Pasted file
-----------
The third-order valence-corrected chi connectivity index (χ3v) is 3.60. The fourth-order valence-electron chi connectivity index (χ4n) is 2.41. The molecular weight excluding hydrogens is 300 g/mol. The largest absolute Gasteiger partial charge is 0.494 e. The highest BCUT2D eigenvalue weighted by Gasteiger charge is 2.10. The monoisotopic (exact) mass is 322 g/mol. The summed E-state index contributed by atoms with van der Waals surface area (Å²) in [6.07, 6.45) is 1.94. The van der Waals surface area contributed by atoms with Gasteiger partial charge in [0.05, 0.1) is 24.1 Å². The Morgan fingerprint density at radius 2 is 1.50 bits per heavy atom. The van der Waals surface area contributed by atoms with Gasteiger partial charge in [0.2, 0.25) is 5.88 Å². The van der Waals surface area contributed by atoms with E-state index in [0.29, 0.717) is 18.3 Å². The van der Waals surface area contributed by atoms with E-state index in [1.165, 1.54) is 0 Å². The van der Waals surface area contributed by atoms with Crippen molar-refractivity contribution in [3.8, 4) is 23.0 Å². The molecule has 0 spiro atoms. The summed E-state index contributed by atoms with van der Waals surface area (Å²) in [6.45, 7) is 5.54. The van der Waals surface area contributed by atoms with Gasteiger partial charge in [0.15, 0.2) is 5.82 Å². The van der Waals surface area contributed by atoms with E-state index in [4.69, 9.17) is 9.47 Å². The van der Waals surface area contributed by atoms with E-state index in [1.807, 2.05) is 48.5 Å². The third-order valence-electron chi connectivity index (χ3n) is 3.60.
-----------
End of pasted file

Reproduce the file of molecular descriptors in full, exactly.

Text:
The third-order valence-corrected chi connectivity index (χ3v) is 3.60. The fourth-order valence-electron chi connectivity index (χ4n) is 2.41. The molecular weight excluding hydrogens is 300 g/mol. The largest absolute Gasteiger partial charge is 0.494 e. The highest BCUT2D eigenvalue weighted by Gasteiger charge is 2.10. The monoisotopic (exact) mass is 322 g/mol. The summed E-state index contributed by atoms with van der Waals surface area (Å²) in [6.07, 6.45) is 1.94. The van der Waals surface area contributed by atoms with Gasteiger partial charge in [0.05, 0.1) is 24.1 Å². The Morgan fingerprint density at radius 2 is 1.50 bits per heavy atom. The van der Waals surface area contributed by atoms with Gasteiger partial charge in [0.2, 0.25) is 5.88 Å². The van der Waals surface area contributed by atoms with E-state index in [0.29, 0.717) is 18.3 Å². The van der Waals surface area contributed by atoms with E-state index in [1.165, 1.54) is 0 Å². The van der Waals surface area contributed by atoms with Crippen molar-refractivity contribution in [3.8, 4) is 23.0 Å². The molecule has 0 spiro atoms. The summed E-state index contributed by atoms with van der Waals surface area (Å²) in [6.45, 7) is 5.54. The van der Waals surface area contributed by atoms with Gasteiger partial charge in [0.15, 0.2) is 5.82 Å². The van der Waals surface area contributed by atoms with E-state index in [4.69, 9.17) is 9.47 Å². The van der Waals surface area contributed by atoms with E-state index in [1.807, 2.05) is 48.5 Å². The third-order valence-electron chi connectivity index (χ3n) is 3.60.